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Archive for the ‘News’ Category

Talking Rubbish in Provence

Amongst all the superlatives heaped by writers on Provence, one I hadn’t realised until now was that we are the home to France’s third largest illegal rubbish dump. Of course it’s clearly visible from the D9 as you pass the TGV station, but it’s sad to learn that it’s so extensive: 5000m2 of festering fly-tipping that has been building up now for 5 years. (more…)

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At last – and it’s official: (more…)

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Two Cycle Races for 2021

The itinerary for the 2021 Tour de France has been published and happily there will be a chance to watch it in person in Provence.

 

The key date for us is Wednesday 7th July when the intrepid cyclists will face a double ascent of the iconic Mont Ventoux, on the same day. The gruelling climb will feature twice on Stage 11, with riders starting on the easiest of the three sides at Sault – 26km at an average gradient of 4.6 per cent – then tackling its hardest side from Bedoin – 21km at 7.5 per cent.

Going to watch the Tour de France is, in my book, an unforgettable experience.  Sure there’s lots of waiting around as you have to bag your spot early but the atmosphere, the colourful ‘caravan’ procession, and finally the cyclists whizzing past make it worthwhile.  The good thing about these long climbs is that there are lots of vantage points and the riders are slowed down by the gradient.

In the meantime, there’s the Tour de la Provence which takes place 11-14th February 2021.  Not much detail online yet – will post when it’s available.

 

 

 

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Carrieres de Lumieres, the former quarry now centre for immersive art displays, has announced its theme for 2021, and it’s one that should prove popular with the Aixois… (more…)

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I was about to add a post about what you could see if you visited the fascinating ‘Musee departementale d’Arles Antique’…. when we were all re-confined to barracks.  So a visit is clearly for another day.

But in the meantime, they have put some interesting info online about the dig that has been progressing on the opposite bank of the Rhone, at Trinquetaille.

Underneath an 18thc glassworks, itself now a ‘monument historique’, they have uncovered a large group of Roman houses, many with mosaic floors.  The fresco in the illustration was found in a first century BC house that they’ve dubbed La Maison de la Harpiste’.  In the style of paintings in Pompei and Herculaneum, it’s unique in France.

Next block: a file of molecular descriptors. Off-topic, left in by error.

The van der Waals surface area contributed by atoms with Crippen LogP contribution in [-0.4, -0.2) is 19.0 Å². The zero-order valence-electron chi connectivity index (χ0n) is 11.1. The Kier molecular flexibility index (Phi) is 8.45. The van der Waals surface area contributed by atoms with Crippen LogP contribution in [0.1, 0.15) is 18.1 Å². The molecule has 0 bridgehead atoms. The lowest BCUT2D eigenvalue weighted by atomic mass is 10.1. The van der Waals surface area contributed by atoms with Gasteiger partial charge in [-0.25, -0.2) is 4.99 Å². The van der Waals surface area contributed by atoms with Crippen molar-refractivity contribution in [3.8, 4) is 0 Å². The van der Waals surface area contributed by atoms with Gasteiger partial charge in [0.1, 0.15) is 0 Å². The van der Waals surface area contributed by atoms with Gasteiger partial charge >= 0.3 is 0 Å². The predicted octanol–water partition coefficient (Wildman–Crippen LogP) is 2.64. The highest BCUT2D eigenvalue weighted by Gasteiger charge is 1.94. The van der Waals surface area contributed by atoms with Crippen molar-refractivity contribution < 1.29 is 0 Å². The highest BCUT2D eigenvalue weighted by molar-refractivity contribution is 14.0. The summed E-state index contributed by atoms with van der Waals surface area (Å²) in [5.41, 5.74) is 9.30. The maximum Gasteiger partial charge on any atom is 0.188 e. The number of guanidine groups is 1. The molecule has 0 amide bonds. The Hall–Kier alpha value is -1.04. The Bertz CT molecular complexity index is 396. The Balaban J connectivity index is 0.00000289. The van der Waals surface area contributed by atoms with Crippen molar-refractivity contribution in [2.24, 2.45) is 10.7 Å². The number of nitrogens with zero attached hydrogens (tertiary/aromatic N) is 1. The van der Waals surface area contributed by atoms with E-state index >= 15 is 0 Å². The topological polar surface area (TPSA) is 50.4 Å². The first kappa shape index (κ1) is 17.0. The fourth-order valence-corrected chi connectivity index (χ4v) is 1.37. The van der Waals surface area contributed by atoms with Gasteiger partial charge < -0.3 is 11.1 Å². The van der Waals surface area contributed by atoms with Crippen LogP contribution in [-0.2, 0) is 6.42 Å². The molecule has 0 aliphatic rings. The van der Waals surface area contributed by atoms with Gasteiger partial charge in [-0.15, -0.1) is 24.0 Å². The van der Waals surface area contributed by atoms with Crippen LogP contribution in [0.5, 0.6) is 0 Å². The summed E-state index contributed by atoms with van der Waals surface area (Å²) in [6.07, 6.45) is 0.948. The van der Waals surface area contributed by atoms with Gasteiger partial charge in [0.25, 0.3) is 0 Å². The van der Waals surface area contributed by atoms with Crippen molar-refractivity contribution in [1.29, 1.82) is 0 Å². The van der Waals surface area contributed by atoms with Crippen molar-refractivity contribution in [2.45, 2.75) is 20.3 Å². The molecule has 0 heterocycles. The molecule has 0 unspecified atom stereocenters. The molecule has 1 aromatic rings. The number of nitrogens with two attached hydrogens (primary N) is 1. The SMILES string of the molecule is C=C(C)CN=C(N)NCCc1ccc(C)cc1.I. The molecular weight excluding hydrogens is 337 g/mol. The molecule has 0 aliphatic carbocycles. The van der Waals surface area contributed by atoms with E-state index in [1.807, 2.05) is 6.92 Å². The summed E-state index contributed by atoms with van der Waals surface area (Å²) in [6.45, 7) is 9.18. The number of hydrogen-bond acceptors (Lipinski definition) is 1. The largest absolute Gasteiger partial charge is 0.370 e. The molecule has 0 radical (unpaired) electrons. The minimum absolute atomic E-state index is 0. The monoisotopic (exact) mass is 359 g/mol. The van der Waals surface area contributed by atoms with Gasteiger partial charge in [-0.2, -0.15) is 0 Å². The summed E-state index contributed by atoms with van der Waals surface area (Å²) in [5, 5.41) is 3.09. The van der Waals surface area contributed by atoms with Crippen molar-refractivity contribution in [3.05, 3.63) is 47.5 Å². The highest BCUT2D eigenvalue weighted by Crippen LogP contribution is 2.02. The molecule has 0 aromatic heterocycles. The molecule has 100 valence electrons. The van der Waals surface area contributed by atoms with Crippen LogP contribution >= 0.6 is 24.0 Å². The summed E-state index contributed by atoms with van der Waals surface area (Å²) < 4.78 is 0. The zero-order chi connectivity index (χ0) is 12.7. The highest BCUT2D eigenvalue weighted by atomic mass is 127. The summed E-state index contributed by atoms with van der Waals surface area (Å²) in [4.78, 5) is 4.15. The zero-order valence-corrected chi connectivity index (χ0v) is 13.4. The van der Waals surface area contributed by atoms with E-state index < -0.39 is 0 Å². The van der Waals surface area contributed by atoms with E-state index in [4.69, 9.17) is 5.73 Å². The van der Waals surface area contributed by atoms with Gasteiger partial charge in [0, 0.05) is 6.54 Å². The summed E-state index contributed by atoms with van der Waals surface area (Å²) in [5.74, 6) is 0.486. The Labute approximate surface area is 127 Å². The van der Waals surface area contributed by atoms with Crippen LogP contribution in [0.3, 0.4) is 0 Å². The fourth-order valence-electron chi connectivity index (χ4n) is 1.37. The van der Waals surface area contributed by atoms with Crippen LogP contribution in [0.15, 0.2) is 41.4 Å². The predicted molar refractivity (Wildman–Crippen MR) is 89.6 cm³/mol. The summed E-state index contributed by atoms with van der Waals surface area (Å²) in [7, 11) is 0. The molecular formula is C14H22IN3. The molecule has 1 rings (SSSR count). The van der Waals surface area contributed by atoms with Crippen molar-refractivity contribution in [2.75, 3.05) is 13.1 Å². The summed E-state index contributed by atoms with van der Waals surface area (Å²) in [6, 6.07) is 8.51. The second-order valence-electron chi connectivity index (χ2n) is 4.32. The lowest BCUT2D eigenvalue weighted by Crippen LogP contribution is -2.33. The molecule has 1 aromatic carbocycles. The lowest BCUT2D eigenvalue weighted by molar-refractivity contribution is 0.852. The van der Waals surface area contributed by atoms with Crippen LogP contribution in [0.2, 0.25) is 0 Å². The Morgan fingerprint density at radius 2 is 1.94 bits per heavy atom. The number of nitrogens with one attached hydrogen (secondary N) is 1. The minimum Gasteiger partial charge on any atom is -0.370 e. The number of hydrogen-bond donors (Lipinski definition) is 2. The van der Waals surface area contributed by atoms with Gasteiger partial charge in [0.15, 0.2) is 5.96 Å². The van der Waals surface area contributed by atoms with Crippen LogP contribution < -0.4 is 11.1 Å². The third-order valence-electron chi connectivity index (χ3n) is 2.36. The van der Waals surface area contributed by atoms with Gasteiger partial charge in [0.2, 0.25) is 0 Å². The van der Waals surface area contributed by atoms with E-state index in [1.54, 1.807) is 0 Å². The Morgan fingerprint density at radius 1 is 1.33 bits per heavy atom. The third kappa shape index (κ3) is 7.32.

The work started in 2013 and is described on this website, which also has links to video clips of the meticulous work undertaken.  http://www.arles-antique.cg13.fr/mdaa_cg13/root/actualitesexpositions_verrerie.html

It does say too that the fresco of the lovely harpist will at some point be transferred to the main museum.  So it will be exhibited alongside the stunning head of Caesar, a fascinating story with a link to Trinquetaille (https://aixcentric.com/2012/10/22/bust-of-caesar-or-is-it/)  and the impressive Roman boat which was painstakingly lifted from the bed of the Rhone and now has its own wing (https://aixcentric.com/2012/02/03/roman-boat-raised-from-the-rhone/).

If you are new to Aix, a visit to this museum (easy to find, lots of parking)

is highly recommended for the WTIAO list….When This Is All Over!

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If you can access the BBC, there’s a light-hearted look at the French Revolution on Friday evening. ‘Royal History’s Biggest Fibs’ is presented by the curator of the UK’s royal palaces, Lucy Worsley, who has a tendency to dress up and join in the fun.  But she is a serious historian and should have interesting insights.

‘In this film, Lucy Worsley explores some of the myths and fibs swirling around the Revolution of 1789 and the uprising that brought down the French royal family. This violent revolution became the blueprint of many future revolutions across the world. But what happened during this turbulent period is open to historical manipulation and interpretation.